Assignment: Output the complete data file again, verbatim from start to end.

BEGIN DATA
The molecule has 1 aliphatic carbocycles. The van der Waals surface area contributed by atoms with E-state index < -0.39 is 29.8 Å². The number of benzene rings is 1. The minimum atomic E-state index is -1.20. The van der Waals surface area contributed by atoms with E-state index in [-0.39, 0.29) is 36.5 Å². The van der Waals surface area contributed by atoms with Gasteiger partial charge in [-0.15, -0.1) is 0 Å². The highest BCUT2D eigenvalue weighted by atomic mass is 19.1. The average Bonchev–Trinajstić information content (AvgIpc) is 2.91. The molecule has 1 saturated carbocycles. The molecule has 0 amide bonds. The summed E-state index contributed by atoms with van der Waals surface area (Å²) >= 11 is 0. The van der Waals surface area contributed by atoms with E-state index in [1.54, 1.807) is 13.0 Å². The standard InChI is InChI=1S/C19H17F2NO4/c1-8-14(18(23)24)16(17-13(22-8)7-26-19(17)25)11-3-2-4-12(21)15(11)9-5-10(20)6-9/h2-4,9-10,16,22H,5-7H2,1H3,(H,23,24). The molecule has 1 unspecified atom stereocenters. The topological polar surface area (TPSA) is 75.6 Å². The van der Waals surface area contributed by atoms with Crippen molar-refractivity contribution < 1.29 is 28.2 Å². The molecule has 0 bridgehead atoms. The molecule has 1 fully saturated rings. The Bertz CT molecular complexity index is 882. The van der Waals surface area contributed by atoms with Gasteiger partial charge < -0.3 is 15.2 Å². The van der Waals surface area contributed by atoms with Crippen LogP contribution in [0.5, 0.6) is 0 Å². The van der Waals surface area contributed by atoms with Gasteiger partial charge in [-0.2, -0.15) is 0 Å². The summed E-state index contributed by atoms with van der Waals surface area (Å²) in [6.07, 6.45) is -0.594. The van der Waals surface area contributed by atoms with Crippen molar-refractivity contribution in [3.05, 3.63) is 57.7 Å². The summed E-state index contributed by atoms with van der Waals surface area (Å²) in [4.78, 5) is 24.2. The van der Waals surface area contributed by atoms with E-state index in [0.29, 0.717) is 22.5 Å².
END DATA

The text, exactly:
The molecule has 1 aliphatic carbocycles. The van der Waals surface area contributed by atoms with E-state index < -0.39 is 29.8 Å². The number of benzene rings is 1. The minimum atomic E-state index is -1.20. The van der Waals surface area contributed by atoms with E-state index in [-0.39, 0.29) is 36.5 Å². The van der Waals surface area contributed by atoms with Gasteiger partial charge in [-0.15, -0.1) is 0 Å². The highest BCUT2D eigenvalue weighted by atomic mass is 19.1. The average Bonchev–Trinajstić information content (AvgIpc) is 2.91. The molecule has 1 saturated carbocycles. The molecule has 0 amide bonds. The summed E-state index contributed by atoms with van der Waals surface area (Å²) >= 11 is 0. The van der Waals surface area contributed by atoms with E-state index in [1.54, 1.807) is 13.0 Å². The standard InChI is InChI=1S/C19H17F2NO4/c1-8-14(18(23)24)16(17-13(22-8)7-26-19(17)25)11-3-2-4-12(21)15(11)9-5-10(20)6-9/h2-4,9-10,16,22H,5-7H2,1H3,(H,23,24). The molecule has 1 unspecified atom stereocenters. The topological polar surface area (TPSA) is 75.6 Å². The van der Waals surface area contributed by atoms with Crippen molar-refractivity contribution < 1.29 is 28.2 Å². The molecule has 0 bridgehead atoms. The molecule has 1 fully saturated rings. The Bertz CT molecular complexity index is 882. The van der Waals surface area contributed by atoms with Gasteiger partial charge < -0.3 is 15.2 Å². The van der Waals surface area contributed by atoms with Crippen LogP contribution in [0.5, 0.6) is 0 Å². The van der Waals surface area contributed by atoms with Gasteiger partial charge in [-0.2, -0.15) is 0 Å². The summed E-state index contributed by atoms with van der Waals surface area (Å²) in [6.07, 6.45) is -0.594. The van der Waals surface area contributed by atoms with Crippen molar-refractivity contribution in [3.05, 3.63) is 57.7 Å². The summed E-state index contributed by atoms with van der Waals surface area (Å²) in [4.78, 5) is 24.2. The van der Waals surface area contributed by atoms with E-state index in [0.29, 0.717) is 22.5 Å².